Cavaliers will rely on teamworkPublished 10:13pm Thursday, November 22, 2012
Clint Wright starts his first year as head coach of the Lakeland Cavaliers varsity boys’ basketball team intent on guiding a complete unit that benefits from the contributions of every player on the roster.
This year’s squad features six seniors, two juniors, three sophomores, and two freshmen.
“That’s a real nice mix, and then of course, the (junior varsity) team has some solid freshmen and sophomores on there,” Wright said. “That’s going to make the future very bright.”
Lakeland went 5-19 last year, but Wright expressed great optimism regarding this year’s team and its potential success. Part of the reason is the players seem to be able to execute more than one style of play.
“We’ll be able to play a variety of styles from up-tempo to, when necessary, (slowing) it down to a nice pace,” he said. “I just feel real confident. I feel that when you can teach the game and you’ve got an athletic bunch that’s hungry to learn it, I think great things happen.”
Wright wouldn’t make predictions about the season, but he said the Cavaliers had fared well in a scrimmage game with Warwick High School in which Lakeland only had eight players.
“And we’ve added a few of the guys that were playing football to the team now, and it’s kind of bringing things into light,” he said.
Senior Michael Piersawl transitions to basketball fresh off of postseason play on the gridiron, along with freshman Jaquan Yulee.
Samson Worrell returns as a senior guard for his third year on the team, and Dexter Davis, another senior guard, will also return in his second year with the Cavs.
Wright said he’ll be relying on all the team members to set the tone for the season at various times.
“Actually, all 13 (players),” he said. “If it doesn’t happen every game, I know easily we’ll be playing 10 to 11 players per game.”
It’s a consummately team-oriented focus.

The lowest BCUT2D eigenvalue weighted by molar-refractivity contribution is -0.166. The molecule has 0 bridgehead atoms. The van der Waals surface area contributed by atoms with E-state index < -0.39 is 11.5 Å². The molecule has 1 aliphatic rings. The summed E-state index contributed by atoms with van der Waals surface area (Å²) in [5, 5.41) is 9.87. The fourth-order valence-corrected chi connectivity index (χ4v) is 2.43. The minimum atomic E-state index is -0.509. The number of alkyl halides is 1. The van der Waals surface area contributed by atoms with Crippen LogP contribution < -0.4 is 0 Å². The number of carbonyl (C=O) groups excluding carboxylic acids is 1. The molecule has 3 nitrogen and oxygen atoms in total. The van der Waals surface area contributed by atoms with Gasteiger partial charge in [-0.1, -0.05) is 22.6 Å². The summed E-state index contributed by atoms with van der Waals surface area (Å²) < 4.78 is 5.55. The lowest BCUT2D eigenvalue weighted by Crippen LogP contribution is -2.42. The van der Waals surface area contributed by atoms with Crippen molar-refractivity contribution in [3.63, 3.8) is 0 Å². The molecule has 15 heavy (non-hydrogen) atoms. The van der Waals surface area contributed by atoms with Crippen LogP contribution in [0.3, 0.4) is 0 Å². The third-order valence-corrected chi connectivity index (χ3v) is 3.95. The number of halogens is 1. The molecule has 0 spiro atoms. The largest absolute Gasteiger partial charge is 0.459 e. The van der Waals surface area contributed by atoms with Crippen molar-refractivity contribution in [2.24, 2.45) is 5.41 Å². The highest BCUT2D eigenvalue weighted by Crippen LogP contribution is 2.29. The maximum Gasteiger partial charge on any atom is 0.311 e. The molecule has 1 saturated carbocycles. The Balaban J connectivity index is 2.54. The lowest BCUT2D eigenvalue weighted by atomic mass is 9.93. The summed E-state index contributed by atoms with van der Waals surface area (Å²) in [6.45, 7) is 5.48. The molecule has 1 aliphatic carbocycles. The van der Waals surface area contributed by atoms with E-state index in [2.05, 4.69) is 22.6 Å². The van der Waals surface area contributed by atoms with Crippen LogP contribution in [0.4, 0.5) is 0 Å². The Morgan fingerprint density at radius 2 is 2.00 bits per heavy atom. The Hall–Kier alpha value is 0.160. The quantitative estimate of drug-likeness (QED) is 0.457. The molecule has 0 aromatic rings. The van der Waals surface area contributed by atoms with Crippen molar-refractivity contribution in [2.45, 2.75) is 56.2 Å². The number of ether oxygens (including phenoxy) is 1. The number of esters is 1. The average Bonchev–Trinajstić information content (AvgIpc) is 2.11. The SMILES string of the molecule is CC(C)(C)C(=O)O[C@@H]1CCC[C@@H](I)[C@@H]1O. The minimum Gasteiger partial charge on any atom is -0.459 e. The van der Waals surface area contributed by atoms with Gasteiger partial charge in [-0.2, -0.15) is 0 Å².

“We’re going to defend teams 84 feet,” he said. “We’re going to defend you the full court. It’s not like we’re going to basically sugar coat it and wait and sit back. We’re going to go make something happen.”
Wright expects similar intensity on the other side of the court.
“And then offensively, we want to score as fast as we can,” he said. “We want to push the basketball up, and we run drills where we don’t want the ball to touch the floor and we need to be scoring.”
Five or six players cannot be expected to maintain that kind of energy for a full game, Wright said.
“So theoretically all 13 players will be required and looked upon, and really the Lakeland basketball TEAM is the name that I really want to display as far as being the people I’m looking forward to step up at this time,” he said.
Wright knows that a healthy relationship with his new team and teammates with each other will be key to the Cavs’ success.
“I think the biggest challenge is establishing trust amongst each other,” he said. “It’s a new system, it’s a different scheme, and I think that once we’ve established a trust, then we can start building a solid foundation.”
Wright has served as head coach at Nansemond-Suffolk Academy and was an assistant at King’s Fork High School when the varsity boys’ team won the state championship.
“So I kind of got a general idea of what it takes, it’s just a matter of getting the players in place to make this thing happen,” he said.
Lakeland opens the season on the road against Hickory on Nov. 27.